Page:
The Incredible Events in Women’s Cell Number 3 (aka DAFUQ)

Kira Yarmysh

400 pages Manuscript in Russian and German, sample in English Original publisher: CorpusDebut

The Incredible Events in Women’s Cell Number Three is the debut novel by Kira Yarmysh, press secretary to Russian opposition leader Alexei Navalny, now living in exile. It follows a young woman, Anya, who is arrested at a Moscow anti-corruption rally, and under false pretenses sentenced to a 10-day stretch at a special detention center. Her cellmates are five other ordinary women all arrested on petty charges. The women come from all strata of Russian society and get to know each other as they talk over plastic cups of lukewarm tea about politics, feminism, their families, their sexuality, their loves, and how to make the most of prison life. The ten listless days stretch before Anya, but soon she is troubled by strange dreamlike visions, and wonders if her cellmates might somehow not be as ordinary as they seem. Will the façade of everyday life ultimately crack for good? A brilliant exploration of what it means to be marginalized both as an independent woman and in an increasingly intolerant Russia in particular, and a powerful prison story that renews a grand Russian tradition, The Incredible Events in Women’s Cell Number Three introduces one of the most urgent and gripping new voices in international literature.


“Centuries pass, generations change, but novels about prison and jail, freedom and captivity, are still being published in Russia. The Incredible Events in Women’s Cell Number Three is as timely as Maxim Gorky’s Prison Hours, but a much livelier read!”—Boris Akunin, bestselling author of the Erast Fandorin series  

“Ten. Nine. Eight . . . The Incredible Events in Women’s Cell Number 3 counts down the ten-day detention of Anya, a Russian arrested after protesting her corrupt government. With every day that passes, our hearts pound faster, as the prisoners, their jailers, and Anya’s nightmares collide. Kira Yarmysh shows us the whole world through a single cell: frightening and funny, absurd and all too real.” —Julia Phillips, author of Disappearing Earth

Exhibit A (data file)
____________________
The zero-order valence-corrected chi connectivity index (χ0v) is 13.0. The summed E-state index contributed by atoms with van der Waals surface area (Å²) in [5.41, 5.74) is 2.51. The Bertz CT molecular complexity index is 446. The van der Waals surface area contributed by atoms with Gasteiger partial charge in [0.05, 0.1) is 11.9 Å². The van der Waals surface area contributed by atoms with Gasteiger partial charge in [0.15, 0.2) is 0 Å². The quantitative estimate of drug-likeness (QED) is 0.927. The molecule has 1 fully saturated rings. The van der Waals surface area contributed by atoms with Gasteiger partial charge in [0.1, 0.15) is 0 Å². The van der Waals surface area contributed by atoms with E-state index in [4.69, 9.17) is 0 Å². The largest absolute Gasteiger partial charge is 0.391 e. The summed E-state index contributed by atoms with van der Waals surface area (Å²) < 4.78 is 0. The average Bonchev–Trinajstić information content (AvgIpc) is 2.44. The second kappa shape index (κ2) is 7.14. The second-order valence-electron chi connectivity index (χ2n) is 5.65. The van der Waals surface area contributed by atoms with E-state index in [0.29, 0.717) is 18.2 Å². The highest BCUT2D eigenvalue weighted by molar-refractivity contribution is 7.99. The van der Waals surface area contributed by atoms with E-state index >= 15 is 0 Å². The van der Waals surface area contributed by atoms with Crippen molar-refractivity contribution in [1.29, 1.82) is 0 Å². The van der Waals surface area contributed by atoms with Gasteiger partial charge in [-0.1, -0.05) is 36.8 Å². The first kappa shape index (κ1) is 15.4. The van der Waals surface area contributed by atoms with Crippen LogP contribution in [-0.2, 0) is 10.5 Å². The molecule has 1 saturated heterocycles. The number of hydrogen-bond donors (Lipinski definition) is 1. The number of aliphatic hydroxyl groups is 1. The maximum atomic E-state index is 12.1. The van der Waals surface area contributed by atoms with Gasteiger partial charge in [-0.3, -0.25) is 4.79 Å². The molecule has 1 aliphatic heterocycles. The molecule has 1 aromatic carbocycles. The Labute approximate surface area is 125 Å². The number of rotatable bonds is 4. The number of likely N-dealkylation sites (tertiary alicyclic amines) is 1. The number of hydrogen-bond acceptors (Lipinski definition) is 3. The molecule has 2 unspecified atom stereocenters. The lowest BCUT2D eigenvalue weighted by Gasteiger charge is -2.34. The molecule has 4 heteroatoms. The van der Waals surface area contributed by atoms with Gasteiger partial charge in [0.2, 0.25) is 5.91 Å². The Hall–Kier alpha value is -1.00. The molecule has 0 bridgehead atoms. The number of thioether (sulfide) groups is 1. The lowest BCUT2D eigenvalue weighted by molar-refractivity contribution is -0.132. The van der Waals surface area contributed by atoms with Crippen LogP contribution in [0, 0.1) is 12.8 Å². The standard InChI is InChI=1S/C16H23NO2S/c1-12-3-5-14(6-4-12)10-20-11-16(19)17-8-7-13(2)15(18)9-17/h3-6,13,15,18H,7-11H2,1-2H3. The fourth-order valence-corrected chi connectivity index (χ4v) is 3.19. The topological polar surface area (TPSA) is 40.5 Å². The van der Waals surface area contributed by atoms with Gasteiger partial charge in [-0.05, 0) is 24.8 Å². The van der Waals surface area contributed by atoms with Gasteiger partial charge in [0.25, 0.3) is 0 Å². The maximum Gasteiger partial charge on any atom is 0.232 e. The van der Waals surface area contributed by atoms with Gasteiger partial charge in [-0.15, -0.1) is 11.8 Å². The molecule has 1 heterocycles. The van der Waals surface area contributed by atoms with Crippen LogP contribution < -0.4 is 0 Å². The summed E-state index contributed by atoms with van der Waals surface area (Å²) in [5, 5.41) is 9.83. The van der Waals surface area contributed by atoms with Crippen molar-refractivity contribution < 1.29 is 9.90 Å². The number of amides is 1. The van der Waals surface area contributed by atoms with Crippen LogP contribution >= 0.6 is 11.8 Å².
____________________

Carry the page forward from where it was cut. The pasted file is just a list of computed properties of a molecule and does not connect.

“I almost fell into the trap of expectations and missed one of the year’s best novels. Kira Yarmysh’s novel is a striking text that reads simultaneously as a gripping story, a gorgeous gallery of humanity, a stirring tale of youth, and a sweeping and impressive metaphor for what is happening in Russia today . . . It’s just very, very cool. And whatever preconceptions you may have are probably wrong.”—Galina Yuzefovich, Russian literary critic  

“Everything Yarmysh writes about is felt ardently, sincerely and truly . . . Yarmysh turns stories seemingly lifted from the news into an account that is at once very personal, deeply universal, captivating and genuinely timely.”Meduza (Russia)  

“Given all that Alexei Navalny has faced over the past decade, it is quite incredible that his press secretary Kira found the time to write a novel. At the center of the plot is Anya, who finds herself in custody for participating in an anti-corruption rally. But behind bars she encounters not crooks, thieves and murderers, but modern-day ‘Gulag prisoners’.” GQ (Russia)  
“A very cool prison novel . . . Really captivating.”—taz (Germany)  

“Kira Yarmysh has succeeded in creating an empathetic, enraged yet often humorous portrait of Russian society.”—Deutsche Welle (Germany)  

“Highly shocking . . . what remains is the hope that the power of this disturbingly current literary work carries it far outside of Russia.”—Tages-Anzeiger (Switzerland)  

“Gives a nerve-racking glimpse into Russian prisons . . . We need to know more about our most distant neighbor. Yarmysh’s debut is a good place to start.”—Dagbladet (Norway)  

“A clear reminder of how effective a tool fiction can be, how it can give the reader insight into what the world looks like from other points of view.”—Vinduet (Norway)